Role of Compensation Committee: The Compensation Committee is comprised entirely of independent directors who are also non-employee directors as defined in Rule 16b-3 under the Exchange Act, independent directors as defined by the NYSE rules, and are not “interested persons” of the Company, as defined by Section 2(a)(19) of the 1940 Act. For 2017, Ms. Woo Ho, Messrs. Titinger and Woodward comprised the Compensation Committee, and Mr. Titinger chaired the Compensation Committee.

The Compensation Committee operates pursuant to a charter that sets forth its mission, specific goals and responsibilities. A key component of the Compensation Committee’s goals and responsibilities is to evaluate, approve and/or make recommendations to our Board regarding the compensation of our NEOs, and to review their performance relative to their compensation to assure that they are compensated in a manner consistent with the compensation philosophy discussed above.

The Compensation Committee has not established a policy or target for the allocation between cash and non-cash or short-term and long-term compensation. Rather, the Compensation Committee undertakes a subjective analysis in light of the principles described herein and, in connection with its analysis, reviews and considers information provided by independent compensation consultants and surveys to which the Company subscribes to determine the appropriate level and mix of base compensation, performance-based pay, and other elements of compensation.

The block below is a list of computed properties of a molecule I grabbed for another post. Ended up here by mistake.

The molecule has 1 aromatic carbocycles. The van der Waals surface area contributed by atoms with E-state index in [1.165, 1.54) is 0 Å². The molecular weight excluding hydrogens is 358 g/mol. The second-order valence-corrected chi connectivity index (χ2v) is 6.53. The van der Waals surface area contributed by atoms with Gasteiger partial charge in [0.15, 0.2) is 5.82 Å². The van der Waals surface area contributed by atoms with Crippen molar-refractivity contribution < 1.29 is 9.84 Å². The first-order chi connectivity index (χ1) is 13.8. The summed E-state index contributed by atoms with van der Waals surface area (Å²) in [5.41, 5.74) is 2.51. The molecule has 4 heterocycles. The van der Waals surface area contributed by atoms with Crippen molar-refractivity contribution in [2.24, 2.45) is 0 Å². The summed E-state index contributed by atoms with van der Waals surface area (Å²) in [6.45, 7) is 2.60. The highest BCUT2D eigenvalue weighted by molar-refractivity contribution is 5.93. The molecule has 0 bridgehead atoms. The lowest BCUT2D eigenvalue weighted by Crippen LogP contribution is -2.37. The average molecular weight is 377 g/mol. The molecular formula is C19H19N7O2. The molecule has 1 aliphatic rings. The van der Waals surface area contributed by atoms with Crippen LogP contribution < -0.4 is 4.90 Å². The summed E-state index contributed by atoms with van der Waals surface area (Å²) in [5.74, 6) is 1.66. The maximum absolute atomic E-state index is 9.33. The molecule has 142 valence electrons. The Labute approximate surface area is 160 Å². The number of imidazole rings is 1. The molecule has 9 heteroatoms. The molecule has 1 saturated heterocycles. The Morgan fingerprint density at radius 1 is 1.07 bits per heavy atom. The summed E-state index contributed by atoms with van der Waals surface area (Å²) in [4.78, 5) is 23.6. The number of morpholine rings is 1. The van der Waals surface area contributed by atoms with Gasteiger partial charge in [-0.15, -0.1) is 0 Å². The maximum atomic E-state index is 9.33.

In addition, the Compensation Committee evaluates and makes recommendations to our Board regarding the compensation of the directors for their services. Annually, the Compensation Committee:

 

    Evaluates our CEO’s performance

 

    Reviews our CEO’s evaluation of the other NEOs’ performance

 

    Determines and approves the compensation paid to our CEO, and